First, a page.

Twelve Horses Rounds Up Its First Mail CampaignTwelve Horses, Salt Lake City, UT, this week is concluding its first major marketing and direct mail campaign. Twelve Horses is a literature deployment company that launched earlier this year.
With its first business-to-business campaign, Twelve Horses is testing the design of the mail pieces and using five versions that include alterations of the text within the pieces.
According to Tom Reid, director of business development at Twelve Horses, close to 20 lists are being utilized.
"The people we are looking to go after are what we feel to be the most paper- or brochure-intensive companies out there," Reid said. "Nowadays, there are these companies that have a high frequency of change with their product, and by the time they print their brochures and send them out, it's time to change them already and add different features."
Twelve Horses takes text that a company is looking to send out either to its customers or employees in the form of brochures or letters and converts it into an electronic message that can be distributed at a much lower cost. The main product at the center of this program is its MessageMaker tool.
According to the company, MessageMaker is a permission-based customer-communications solution that enables companies to "corral splintered customer communications efforts into a coherent strategy" that businesses can deliver when and how they want. It is a Web-based service that enables businesses to create and send personalized electronic messages and embedded digital versions of applicable literature.
Bill Rozier, vice president of global marketing at Twelve Horses, said the number of pieces being sent out would be in the six figures. He did not wish to divulge who and what types of companies the campaign would be targeting. However, he said the majority of businesses would primarily be large-sized businesses in the customer service market, such as banking, insurance and hi-tech companies. He said it would also be reaching out to human resources departments within those companies.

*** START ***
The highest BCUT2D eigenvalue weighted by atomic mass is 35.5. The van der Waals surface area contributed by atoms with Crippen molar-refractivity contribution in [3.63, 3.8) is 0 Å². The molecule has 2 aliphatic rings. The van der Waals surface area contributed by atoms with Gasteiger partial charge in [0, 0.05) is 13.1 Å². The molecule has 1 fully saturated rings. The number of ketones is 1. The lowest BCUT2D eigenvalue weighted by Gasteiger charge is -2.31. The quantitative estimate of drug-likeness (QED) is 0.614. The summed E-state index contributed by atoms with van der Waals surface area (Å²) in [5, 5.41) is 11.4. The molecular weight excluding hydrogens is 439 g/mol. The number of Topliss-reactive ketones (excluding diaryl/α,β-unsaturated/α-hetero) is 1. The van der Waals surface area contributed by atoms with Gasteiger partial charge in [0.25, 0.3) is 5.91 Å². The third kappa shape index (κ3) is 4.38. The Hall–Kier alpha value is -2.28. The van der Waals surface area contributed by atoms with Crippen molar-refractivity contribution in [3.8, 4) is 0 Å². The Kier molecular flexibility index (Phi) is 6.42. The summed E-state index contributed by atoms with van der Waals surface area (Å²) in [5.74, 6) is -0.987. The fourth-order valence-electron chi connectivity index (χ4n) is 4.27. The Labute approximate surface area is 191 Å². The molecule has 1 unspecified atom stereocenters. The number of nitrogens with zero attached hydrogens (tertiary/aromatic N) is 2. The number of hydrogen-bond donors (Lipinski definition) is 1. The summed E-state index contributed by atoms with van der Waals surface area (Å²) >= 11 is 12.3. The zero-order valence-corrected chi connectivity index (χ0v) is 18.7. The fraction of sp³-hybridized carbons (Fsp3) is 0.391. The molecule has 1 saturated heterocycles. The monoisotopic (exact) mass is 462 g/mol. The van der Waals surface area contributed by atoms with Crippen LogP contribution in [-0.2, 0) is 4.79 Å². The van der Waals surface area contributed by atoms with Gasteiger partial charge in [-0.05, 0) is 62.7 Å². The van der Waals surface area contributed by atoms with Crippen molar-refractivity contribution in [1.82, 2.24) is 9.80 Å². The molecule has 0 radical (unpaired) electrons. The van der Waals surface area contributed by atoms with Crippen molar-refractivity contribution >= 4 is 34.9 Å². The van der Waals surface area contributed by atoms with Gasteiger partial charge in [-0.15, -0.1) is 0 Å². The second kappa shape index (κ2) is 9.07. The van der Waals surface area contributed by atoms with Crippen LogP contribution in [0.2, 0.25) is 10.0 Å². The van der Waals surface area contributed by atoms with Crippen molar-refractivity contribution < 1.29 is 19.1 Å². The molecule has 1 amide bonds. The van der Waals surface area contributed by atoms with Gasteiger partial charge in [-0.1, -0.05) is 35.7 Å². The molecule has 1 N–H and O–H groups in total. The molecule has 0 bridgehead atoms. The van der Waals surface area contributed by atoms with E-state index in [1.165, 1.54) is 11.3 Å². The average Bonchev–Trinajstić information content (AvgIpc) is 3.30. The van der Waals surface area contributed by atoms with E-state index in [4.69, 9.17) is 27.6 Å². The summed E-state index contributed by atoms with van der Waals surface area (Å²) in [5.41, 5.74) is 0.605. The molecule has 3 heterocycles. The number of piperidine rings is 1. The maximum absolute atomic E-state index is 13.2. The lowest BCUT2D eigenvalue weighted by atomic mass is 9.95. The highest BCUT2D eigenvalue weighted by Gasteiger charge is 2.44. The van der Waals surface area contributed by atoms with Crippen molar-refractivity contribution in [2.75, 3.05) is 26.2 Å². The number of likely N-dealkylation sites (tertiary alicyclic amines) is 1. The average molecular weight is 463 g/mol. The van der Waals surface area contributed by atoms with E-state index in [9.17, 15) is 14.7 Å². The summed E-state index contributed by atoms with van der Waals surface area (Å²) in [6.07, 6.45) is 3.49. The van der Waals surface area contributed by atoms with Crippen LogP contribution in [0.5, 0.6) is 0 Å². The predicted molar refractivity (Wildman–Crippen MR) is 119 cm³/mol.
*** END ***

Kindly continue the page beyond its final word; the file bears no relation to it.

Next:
The pieces discuss the benefits of the service, including the speed in which it can convert the literature and the savings it will produce. The messages printed on the front of the pieces vary, but push the same message: Stop wasting money on printing costs.
The piece aimed at high-level executives is enclosed in an envelope that contains a personalized letter. The other four pieces are all self-mailers. The text in the last half of all the pieces is generally the same. But the introductions vary slightly. They range from telling the recipients to "invest in sales -- not servers and software" and "don't print it if you don't need it," to "Serve Customers. Save Money. Everybody Wins" and "Stop the presses and stop wasting your marketing dollars."
To get recipients to act quickly, Twelve Horses is providing a digital camera offer in its pieces. Those interested in responding can do so by phone or e-mail or by mailing back the business reply card that is provided.
"We will not be asking them for any information that is out of the ordinary," Reid said. "Our goal is to pinpoint where they are in the buying cycle so that we can personalize the follow-ups as much as possible."
If all a potential prospect wants is additional information, they can specify how they want to receive the follow-up, whether it be via mail, phone or e-mail. If they want to make a purchase immediately, they will be put in contact with the sales department.
"Once we find out exactly what they are looking to do," Reid said, "then they will be directed to the appropriate part of the company."
Twelve Horses worked with Babcock & Jenkins, Portland, OR, on developing the campaign.